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unconscionable

[uhn-kon-shuh-nuh-buhl]
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adjective
  1. not guided by conscience; unscrupulous.
  2. not in accordance with what is just or reasonable: unconscionable behavior.
  3. excessive; extortionate: an unconscionable profit.
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Origin of unconscionable

First recorded in 1555–65; un-1 + conscionable
Related formsun·con·scion·a·bil·i·ty, nounun·con·scion·a·bly, adverb

Synonyms

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Dictionary.com Unabridged Based on the Random House Unabridged Dictionary, © Random House, Inc. 2018


Examples from the Web for unconscionable

Contemporary Examples

Historical Examples

  • It is unconscionable that Khalid should misappropriate Party funds.

    The Book of Khalid

    Ameen Rihani

  • They seemed to be taking an unconscionable time to get there.

  • Feasts in Fairyland occupy an unconscionable length of time.

    The Science of Fairy Tales

    Edwin Sidney Hartland

  • By the way, what an unconscionable lot of letters there must be to keep him in there all this time!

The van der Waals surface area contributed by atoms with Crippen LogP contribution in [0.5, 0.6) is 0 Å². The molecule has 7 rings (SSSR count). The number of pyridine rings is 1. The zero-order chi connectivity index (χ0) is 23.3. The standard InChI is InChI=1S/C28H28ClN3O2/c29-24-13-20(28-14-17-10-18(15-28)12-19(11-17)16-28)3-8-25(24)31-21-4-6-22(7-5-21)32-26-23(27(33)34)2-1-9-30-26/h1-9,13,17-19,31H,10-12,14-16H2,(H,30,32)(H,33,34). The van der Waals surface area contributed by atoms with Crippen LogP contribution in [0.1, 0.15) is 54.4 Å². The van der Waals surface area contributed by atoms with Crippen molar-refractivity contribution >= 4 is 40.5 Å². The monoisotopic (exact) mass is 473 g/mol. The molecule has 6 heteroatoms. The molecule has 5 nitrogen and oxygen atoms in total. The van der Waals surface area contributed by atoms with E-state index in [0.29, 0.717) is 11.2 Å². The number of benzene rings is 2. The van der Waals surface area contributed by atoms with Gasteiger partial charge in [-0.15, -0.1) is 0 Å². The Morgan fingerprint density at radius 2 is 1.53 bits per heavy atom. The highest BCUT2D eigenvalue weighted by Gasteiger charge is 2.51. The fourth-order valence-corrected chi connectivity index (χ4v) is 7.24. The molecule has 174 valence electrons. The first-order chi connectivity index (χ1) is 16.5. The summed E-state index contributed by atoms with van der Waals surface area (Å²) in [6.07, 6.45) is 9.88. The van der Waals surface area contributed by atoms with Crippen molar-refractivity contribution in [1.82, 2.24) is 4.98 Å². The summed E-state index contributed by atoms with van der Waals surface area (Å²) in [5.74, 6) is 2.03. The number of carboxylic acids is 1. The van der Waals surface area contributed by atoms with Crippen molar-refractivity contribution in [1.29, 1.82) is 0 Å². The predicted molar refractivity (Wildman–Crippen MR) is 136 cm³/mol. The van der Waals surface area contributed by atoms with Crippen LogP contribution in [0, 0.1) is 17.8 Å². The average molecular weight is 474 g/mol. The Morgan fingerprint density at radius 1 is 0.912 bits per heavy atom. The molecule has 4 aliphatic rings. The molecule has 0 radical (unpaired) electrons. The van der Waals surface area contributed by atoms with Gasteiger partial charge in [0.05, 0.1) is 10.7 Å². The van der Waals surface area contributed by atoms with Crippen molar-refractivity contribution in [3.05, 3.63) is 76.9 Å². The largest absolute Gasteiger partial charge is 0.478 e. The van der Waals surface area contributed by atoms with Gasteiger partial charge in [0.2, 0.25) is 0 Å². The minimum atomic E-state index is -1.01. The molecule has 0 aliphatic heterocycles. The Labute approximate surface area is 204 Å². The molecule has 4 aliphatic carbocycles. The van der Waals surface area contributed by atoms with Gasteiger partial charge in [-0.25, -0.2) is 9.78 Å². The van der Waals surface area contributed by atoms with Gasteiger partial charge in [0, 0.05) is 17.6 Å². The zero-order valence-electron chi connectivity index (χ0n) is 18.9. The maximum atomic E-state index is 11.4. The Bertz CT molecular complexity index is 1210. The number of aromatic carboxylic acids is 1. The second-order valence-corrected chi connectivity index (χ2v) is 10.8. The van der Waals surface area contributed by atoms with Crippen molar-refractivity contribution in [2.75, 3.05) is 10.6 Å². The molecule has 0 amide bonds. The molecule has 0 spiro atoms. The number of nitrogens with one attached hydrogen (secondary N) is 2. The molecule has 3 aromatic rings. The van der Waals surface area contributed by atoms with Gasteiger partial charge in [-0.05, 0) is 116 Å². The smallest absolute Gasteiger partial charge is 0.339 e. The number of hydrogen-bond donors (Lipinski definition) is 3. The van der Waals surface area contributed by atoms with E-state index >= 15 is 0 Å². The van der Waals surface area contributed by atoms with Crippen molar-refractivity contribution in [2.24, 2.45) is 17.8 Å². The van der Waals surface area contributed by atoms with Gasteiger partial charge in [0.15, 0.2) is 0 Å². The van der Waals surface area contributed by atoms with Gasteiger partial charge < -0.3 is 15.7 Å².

My Friend Smith

    Talbot Baines Reed

  • He would have pitilessly repressed my unconscionable volubility.

    Faces in the Fire

    Frank W. Boreham


British Dictionary definitions for unconscionable

unconscionable

adjective
  1. unscrupulous or unprincipledan unconscionable liar
  2. immoderate or excessiveunconscionable demands
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Derived Formsunconscionableness, noununconscionably, adverb
Collins English Dictionary - Complete & Unabridged 2012 Digital Edition © William Collins Sons & Co. Ltd. 1979, 1986 © HarperCollins Publishers 1998, 2000, 2003, 2005, 2006, 2007, 2009, 2012

Word Origin and History for unconscionable

adj.

1560s, "showing no regard for conscience," from un- (1) + now rare conscionable "conscientious." Related: Unconscionably.

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Online Etymology Dictionary, © 2010 Douglas Harper